Infrared Polymer Clay Oven - Secura Halogen Turbo Convection

Secura Halogen Infrared Turbo Convection Countertop Oven

I"d really like my next portable clay day oven is going to be one of these space age looking infrared/convection tabletop models. Imagine being able to keep an eye on your thermometer and your project at all times! No more opening the door to check the thermometer because you can’t see inside the dark interior. No more worrying that your translucent Fimo is burning.

The best seller in this category on Amazon is highly rated, with many reviews but it has a plastic bowl and top. What’s good for poultry won’t work with polymer. Clear, hard plastics deteriorate quickly when they come in contact with raw clay plasticizers. So for an oven that will last, buy a model with a glass bowl and cover.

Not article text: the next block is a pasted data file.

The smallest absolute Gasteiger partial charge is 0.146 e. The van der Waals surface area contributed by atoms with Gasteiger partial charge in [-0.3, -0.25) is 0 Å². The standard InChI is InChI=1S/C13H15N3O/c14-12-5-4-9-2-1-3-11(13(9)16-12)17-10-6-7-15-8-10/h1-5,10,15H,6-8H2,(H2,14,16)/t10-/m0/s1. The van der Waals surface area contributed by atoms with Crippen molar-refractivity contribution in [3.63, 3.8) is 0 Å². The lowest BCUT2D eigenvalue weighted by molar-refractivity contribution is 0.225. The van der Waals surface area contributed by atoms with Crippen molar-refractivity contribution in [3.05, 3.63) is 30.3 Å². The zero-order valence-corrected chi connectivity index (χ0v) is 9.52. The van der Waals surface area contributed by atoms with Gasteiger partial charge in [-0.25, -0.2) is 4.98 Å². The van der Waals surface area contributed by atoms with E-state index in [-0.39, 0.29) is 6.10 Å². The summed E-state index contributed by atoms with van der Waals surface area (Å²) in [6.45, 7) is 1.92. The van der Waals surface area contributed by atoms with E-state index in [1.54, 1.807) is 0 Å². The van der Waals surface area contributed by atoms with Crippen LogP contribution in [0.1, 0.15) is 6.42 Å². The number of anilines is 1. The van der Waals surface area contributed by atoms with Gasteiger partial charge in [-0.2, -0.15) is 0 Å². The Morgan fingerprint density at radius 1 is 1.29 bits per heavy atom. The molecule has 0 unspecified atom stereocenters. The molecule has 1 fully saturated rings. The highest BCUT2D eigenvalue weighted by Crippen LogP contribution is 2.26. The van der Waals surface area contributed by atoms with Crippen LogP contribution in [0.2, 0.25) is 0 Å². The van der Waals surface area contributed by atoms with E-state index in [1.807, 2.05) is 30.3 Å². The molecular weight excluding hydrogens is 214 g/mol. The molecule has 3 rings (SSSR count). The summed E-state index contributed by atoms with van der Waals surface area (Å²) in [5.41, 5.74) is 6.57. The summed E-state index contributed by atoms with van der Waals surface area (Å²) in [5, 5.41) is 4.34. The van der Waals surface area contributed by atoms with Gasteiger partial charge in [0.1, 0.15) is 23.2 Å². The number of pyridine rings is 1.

Sage Bray in "Baking With Light" in the Polymer Arts Magazine 2011|Edition 2 (buy this back issue at the link!) did testing on a halogen oven with a glass bowl. Here's what she found:

  1. The halogen oven that she tested was more energy efficient, and held a more consistent temperature with no 'spiking' than toaster or convection ovens.
  2. Test with an accurate oven or digital thermometer to see how long it takes to reach the correct polymer clay curing temperature at the bottom of the glass bowl. Make a note of this. For her infrared oven it only took 6 minutes.
  3. Take away the top rack and just bake on the bottom rack. The top rack can be 30 degrees hotter than the bottom.
  4. To avoid heat loss and burning your hands on the sides of the glass bowl, put your pieces in the cold oven then bring it up to the correct curing temperature. Just add the heating time to the standard baking period.